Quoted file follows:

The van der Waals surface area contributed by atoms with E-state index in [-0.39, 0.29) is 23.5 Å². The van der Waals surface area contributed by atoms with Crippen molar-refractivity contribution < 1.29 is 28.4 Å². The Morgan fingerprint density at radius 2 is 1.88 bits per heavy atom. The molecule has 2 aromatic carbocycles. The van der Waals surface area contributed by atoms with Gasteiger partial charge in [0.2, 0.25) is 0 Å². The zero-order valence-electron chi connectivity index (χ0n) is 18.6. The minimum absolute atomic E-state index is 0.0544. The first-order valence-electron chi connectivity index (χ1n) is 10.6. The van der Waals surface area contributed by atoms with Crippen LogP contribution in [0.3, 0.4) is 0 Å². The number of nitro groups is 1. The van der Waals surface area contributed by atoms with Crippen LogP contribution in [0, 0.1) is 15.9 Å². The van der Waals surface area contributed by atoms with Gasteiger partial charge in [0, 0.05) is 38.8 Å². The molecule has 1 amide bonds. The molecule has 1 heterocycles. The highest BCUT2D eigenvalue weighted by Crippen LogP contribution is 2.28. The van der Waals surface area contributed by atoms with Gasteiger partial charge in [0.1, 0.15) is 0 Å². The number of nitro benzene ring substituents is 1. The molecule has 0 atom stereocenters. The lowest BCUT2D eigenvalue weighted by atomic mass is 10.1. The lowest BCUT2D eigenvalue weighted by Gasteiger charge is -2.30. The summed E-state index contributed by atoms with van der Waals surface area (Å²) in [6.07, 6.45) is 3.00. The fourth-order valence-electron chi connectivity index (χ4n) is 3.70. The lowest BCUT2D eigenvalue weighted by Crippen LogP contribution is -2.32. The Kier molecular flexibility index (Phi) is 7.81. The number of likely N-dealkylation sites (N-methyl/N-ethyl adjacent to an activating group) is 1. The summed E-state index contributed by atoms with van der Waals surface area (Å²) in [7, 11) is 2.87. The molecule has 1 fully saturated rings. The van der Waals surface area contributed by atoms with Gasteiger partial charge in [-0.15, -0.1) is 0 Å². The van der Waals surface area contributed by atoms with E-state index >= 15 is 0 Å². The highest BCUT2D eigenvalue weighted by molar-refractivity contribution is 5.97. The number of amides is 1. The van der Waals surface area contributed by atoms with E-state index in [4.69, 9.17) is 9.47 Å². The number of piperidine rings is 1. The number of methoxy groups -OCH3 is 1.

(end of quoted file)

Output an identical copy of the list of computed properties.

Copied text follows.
The van der Waals surface area contributed by atoms with E-state index in [-0.39, 0.29) is 23.5 Å². The van der Waals surface area contributed by atoms with Crippen molar-refractivity contribution < 1.29 is 28.4 Å². The Morgan fingerprint density at radius 2 is 1.88 bits per heavy atom. The molecule has 2 aromatic carbocycles. The van der Waals surface area contributed by atoms with Gasteiger partial charge in [0.2, 0.25) is 0 Å². The zero-order valence-electron chi connectivity index (χ0n) is 18.6. The minimum absolute atomic E-state index is 0.0544. The first-order valence-electron chi connectivity index (χ1n) is 10.6. The van der Waals surface area contributed by atoms with Crippen LogP contribution in [0.3, 0.4) is 0 Å². The number of nitro groups is 1. The van der Waals surface area contributed by atoms with Crippen LogP contribution in [0, 0.1) is 15.9 Å². The van der Waals surface area contributed by atoms with Gasteiger partial charge in [0, 0.05) is 38.8 Å². The molecule has 1 amide bonds. The molecule has 1 heterocycles. The highest BCUT2D eigenvalue weighted by Crippen LogP contribution is 2.28. The van der Waals surface area contributed by atoms with Gasteiger partial charge in [0.1, 0.15) is 0 Å². The number of nitro benzene ring substituents is 1. The molecule has 0 atom stereocenters. The lowest BCUT2D eigenvalue weighted by atomic mass is 10.1. The lowest BCUT2D eigenvalue weighted by Gasteiger charge is -2.30. The summed E-state index contributed by atoms with van der Waals surface area (Å²) in [6.07, 6.45) is 3.00. The fourth-order valence-electron chi connectivity index (χ4n) is 3.70. The lowest BCUT2D eigenvalue weighted by Crippen LogP contribution is -2.32. The Kier molecular flexibility index (Phi) is 7.81. The number of likely N-dealkylation sites (N-methyl/N-ethyl adjacent to an activating group) is 1. The summed E-state index contributed by atoms with van der Waals surface area (Å²) in [7, 11) is 2.87. The molecule has 1 fully saturated rings. The van der Waals surface area contributed by atoms with Gasteiger partial charge in [-0.15, -0.1) is 0 Å². The van der Waals surface area contributed by atoms with E-state index >= 15 is 0 Å². The highest BCUT2D eigenvalue weighted by molar-refractivity contribution is 5.97. The number of amides is 1. The van der Waals surface area contributed by atoms with E-state index in [4.69, 9.17) is 9.47 Å². The number of piperidine rings is 1. The number of methoxy groups -OCH3 is 1.